Fi surveyed over 1,000 dog owners nationwide about back-to-the-office

The Great Resignation, The Great Reshuffling, no matter what you call it, the importance of employee retention and hiring is at an all-time high. With a lot of companies considering back-to-the office plans, Fi decided to survey America’s dog owners to see how much of a role our furry friends play in their work-related decision making. It turns out, that role is pretty big. Which isn’t that surprising because look at this face:

Maude in the office
Best office buddy‌ ‌

Dogs in the Office Make You a More Competitive Employer

According to the 2021-2022 APPA National Pet Owners Survey, 70% of U.S. households own a pet, so these dog owners’ responses represent a notable part of employees. Hiring managers, you should tune in for this next part:  
71% of U.S. dog owners would be likely to take a remote job over an in-person one to be able to effectively look after their dog.

  • 71% of U.S. dog owners would be likely to take a remote job over an in-person one to be able to effectively look after their dog.
  • Nearly one-third of dog owners would consider changing their job if they were not allowed to bring their dog to the office.
  • 44% of pet parents would not accept a new role if they did not allow dogs in the office.
Dog parents want dogs in the office
  • On the flip side, three out four respondents stated that they would be more attracted to a role that allowed dogs in the office.
  • On average, respondents said if their employer allowed them to bring their dog to their workspace, they would do it three times a week.
  • When respondents were asked to select the three most important aspects when choosing a job, nearly 40% more respondents selected dogs allowed in the office over unlimited vacation.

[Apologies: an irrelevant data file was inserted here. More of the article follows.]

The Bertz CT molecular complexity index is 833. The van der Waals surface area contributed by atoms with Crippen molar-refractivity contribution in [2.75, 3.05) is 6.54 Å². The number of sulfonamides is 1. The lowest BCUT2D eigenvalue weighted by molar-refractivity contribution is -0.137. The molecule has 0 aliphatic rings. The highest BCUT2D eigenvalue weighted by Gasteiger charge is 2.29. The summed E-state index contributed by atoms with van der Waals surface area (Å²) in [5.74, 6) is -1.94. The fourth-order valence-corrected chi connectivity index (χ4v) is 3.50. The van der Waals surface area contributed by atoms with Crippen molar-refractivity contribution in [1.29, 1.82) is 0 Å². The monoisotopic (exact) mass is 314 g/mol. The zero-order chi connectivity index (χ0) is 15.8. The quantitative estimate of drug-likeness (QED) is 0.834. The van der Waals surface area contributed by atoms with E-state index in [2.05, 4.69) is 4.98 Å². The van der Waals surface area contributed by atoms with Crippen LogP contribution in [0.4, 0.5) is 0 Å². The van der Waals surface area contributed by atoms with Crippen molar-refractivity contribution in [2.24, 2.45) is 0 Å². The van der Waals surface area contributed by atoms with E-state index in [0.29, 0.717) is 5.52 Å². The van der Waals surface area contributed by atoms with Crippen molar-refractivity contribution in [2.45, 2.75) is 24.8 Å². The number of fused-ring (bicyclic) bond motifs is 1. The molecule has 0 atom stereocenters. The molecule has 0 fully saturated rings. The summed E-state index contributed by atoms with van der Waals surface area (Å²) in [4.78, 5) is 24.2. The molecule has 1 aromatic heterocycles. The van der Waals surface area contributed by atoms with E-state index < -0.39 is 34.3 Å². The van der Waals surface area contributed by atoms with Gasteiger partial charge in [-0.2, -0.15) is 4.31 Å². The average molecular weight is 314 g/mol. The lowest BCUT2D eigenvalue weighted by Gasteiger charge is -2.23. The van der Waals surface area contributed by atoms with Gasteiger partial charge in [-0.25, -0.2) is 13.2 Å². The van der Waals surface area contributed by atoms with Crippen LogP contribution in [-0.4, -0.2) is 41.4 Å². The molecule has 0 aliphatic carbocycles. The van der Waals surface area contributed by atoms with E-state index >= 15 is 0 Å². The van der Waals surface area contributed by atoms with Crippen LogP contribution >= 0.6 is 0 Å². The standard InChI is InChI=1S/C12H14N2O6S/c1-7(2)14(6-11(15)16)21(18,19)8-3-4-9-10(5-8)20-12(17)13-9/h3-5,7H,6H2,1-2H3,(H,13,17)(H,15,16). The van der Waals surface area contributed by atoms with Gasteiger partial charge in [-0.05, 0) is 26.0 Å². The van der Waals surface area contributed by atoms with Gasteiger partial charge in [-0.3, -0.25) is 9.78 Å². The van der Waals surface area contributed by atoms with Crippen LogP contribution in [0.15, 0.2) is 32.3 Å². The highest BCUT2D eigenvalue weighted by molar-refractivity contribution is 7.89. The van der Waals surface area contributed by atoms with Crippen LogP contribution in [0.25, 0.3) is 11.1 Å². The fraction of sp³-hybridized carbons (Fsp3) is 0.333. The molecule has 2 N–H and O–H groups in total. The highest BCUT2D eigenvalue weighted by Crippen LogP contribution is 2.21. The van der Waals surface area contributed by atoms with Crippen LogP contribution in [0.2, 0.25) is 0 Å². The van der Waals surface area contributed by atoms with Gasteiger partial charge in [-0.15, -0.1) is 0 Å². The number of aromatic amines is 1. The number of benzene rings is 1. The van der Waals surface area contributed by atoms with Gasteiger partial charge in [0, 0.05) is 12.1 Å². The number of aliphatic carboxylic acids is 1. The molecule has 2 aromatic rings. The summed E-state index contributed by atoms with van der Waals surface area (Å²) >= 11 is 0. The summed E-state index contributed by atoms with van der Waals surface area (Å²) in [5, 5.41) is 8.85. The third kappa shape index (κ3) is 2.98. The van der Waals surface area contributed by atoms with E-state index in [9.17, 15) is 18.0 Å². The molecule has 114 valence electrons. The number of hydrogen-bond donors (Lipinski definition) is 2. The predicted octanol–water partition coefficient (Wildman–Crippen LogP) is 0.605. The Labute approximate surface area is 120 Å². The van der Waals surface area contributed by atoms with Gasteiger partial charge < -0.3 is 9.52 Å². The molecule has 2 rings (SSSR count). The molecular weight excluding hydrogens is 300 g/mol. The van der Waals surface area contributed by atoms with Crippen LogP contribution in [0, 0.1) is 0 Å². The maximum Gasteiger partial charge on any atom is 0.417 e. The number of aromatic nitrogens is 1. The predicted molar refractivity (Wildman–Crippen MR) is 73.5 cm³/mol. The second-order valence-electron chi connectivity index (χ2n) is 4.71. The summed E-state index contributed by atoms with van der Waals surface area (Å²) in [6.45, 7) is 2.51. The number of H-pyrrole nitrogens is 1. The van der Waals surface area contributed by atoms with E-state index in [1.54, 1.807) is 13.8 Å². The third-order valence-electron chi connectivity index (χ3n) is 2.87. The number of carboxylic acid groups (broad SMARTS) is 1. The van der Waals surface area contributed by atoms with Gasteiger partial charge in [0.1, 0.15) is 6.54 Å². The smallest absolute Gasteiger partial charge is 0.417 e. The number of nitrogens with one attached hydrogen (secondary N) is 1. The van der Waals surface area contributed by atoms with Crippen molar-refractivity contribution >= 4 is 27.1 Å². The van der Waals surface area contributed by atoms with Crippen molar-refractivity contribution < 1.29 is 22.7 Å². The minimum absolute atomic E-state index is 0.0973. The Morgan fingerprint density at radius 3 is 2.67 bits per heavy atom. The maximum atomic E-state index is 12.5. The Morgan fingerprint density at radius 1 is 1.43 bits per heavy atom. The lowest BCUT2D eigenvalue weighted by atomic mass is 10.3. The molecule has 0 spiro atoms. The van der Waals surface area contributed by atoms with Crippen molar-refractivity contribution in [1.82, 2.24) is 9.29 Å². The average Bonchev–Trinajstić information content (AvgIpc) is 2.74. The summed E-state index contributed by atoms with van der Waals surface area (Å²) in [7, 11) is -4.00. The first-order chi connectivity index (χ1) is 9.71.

• Over three in five dog owners agree that they are anxious about leaving their dog at home when they go back to the office.
3 in 5 dog owners are anxious about leaving their dog at home when they go back to the office

Gen Z vs. Millennials vs. Baby Boomers: A Generational Divide on Dog Culture

Respondents of all generations expressed positive feelings toward dogs in the office. That being said, those from the younger generations appear to feel stronger about the topic and more likely to think of it as a dealbreaker.

Gen Z = ages 18-24

Millennials = 25-39

Boomers = 55-74

  • Out of the dog owners surveyed, 75% of Gen Z and 70% of Millennials said that they are anxious about leaving their dog at home when they go back to the office as compared to 36% of Baby Boomers.
Gen Z and Millennials are anxious about leaving their dogs at home to go to the office

In practice, it looks like dog owners dream of bringing their pets to the office more than they actually get to do so:

  • Approximately half of Gen Z and Millennials have brought their dog to the office as compared to one-third of Baby Boomers.
  • When choosing the top qualities they look for in a new job, nearly 50% of Gen Z respondents selected dogs in the office as compared to 35% of Millennials and 18% of Baby Boomers.
50% of Gen Z vs. 35% of Millennials vs. 18% of Baby Boomers selected dogs in the office as a top quality they look for in a new job
  • Four in five Gen Z respondents, three in four Millennials, and over half of Baby Boomers would be more attracted to a role that allowed dogs in the office.

This survey was conducted via Censuswide with a sample of 1,005 respondents U.S. dog owners 18+ who have either already returned to their physical workplace or will do so at some point in 2022.

Fi builds cutting-edge technology to elevate the relationship between millions of dog parents and their dogs. Find out more at http://tryfi.com/.